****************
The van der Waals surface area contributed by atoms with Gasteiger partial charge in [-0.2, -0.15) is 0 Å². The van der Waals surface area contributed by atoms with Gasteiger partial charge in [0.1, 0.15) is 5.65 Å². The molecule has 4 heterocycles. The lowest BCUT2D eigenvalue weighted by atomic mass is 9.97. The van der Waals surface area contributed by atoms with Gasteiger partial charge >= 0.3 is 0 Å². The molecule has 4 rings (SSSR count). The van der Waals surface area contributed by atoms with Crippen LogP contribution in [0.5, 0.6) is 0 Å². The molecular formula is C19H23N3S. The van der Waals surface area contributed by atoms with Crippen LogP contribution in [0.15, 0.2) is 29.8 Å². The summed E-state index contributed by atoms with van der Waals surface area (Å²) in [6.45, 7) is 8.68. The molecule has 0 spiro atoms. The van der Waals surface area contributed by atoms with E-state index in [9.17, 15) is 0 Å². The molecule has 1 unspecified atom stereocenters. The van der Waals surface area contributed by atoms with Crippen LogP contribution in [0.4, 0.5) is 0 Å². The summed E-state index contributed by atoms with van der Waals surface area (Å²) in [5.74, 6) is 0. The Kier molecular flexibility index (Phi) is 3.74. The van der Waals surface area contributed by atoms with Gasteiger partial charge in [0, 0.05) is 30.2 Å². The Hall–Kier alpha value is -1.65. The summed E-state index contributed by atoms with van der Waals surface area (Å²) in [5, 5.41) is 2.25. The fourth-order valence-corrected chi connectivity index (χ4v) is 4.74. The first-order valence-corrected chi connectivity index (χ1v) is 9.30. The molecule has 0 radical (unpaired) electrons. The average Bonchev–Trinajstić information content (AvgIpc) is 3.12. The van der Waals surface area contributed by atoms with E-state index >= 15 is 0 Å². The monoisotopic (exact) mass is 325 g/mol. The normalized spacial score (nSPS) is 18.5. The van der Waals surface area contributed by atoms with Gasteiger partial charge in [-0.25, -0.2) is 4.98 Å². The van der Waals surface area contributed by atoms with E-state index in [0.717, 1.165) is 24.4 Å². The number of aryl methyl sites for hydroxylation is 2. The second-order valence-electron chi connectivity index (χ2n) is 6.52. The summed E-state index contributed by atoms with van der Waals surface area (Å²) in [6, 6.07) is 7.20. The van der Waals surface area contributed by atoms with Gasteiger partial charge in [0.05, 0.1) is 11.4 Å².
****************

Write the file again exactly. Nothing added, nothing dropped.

The van der Waals surface area contributed by atoms with Gasteiger partial charge in [-0.2, -0.15) is 0 Å². The van der Waals surface area contributed by atoms with Gasteiger partial charge in [0.1, 0.15) is 5.65 Å². The molecule has 4 heterocycles. The lowest BCUT2D eigenvalue weighted by atomic mass is 9.97. The van der Waals surface area contributed by atoms with Gasteiger partial charge >= 0.3 is 0 Å². The molecule has 4 rings (SSSR count). The van der Waals surface area contributed by atoms with Crippen LogP contribution in [0.5, 0.6) is 0 Å². The molecular formula is C19H23N3S. The van der Waals surface area contributed by atoms with Crippen LogP contribution in [0.15, 0.2) is 29.8 Å². The summed E-state index contributed by atoms with van der Waals surface area (Å²) in [6.45, 7) is 8.68. The molecule has 0 spiro atoms. The van der Waals surface area contributed by atoms with E-state index in [9.17, 15) is 0 Å². The molecule has 1 unspecified atom stereocenters. The van der Waals surface area contributed by atoms with Crippen LogP contribution in [0.4, 0.5) is 0 Å². The summed E-state index contributed by atoms with van der Waals surface area (Å²) in [5.74, 6) is 0. The Kier molecular flexibility index (Phi) is 3.74. The van der Waals surface area contributed by atoms with Gasteiger partial charge in [0, 0.05) is 30.2 Å². The Hall–Kier alpha value is -1.65. The summed E-state index contributed by atoms with van der Waals surface area (Å²) in [5, 5.41) is 2.25. The fourth-order valence-corrected chi connectivity index (χ4v) is 4.74. The first-order valence-corrected chi connectivity index (χ1v) is 9.30. The molecule has 0 radical (unpaired) electrons. The average Bonchev–Trinajstić information content (AvgIpc) is 3.12. The van der Waals surface area contributed by atoms with E-state index >= 15 is 0 Å². The monoisotopic (exact) mass is 325 g/mol. The normalized spacial score (nSPS) is 18.5. The van der Waals surface area contributed by atoms with Gasteiger partial charge in [-0.25, -0.2) is 4.98 Å². The van der Waals surface area contributed by atoms with E-state index in [0.717, 1.165) is 24.4 Å². The number of aryl methyl sites for hydroxylation is 2. The second-order valence-electron chi connectivity index (χ2n) is 6.52. The summed E-state index contributed by atoms with van der Waals surface area (Å²) in [6, 6.07) is 7.20. The van der Waals surface area contributed by atoms with Gasteiger partial charge in [0.05, 0.1) is 11.4 Å².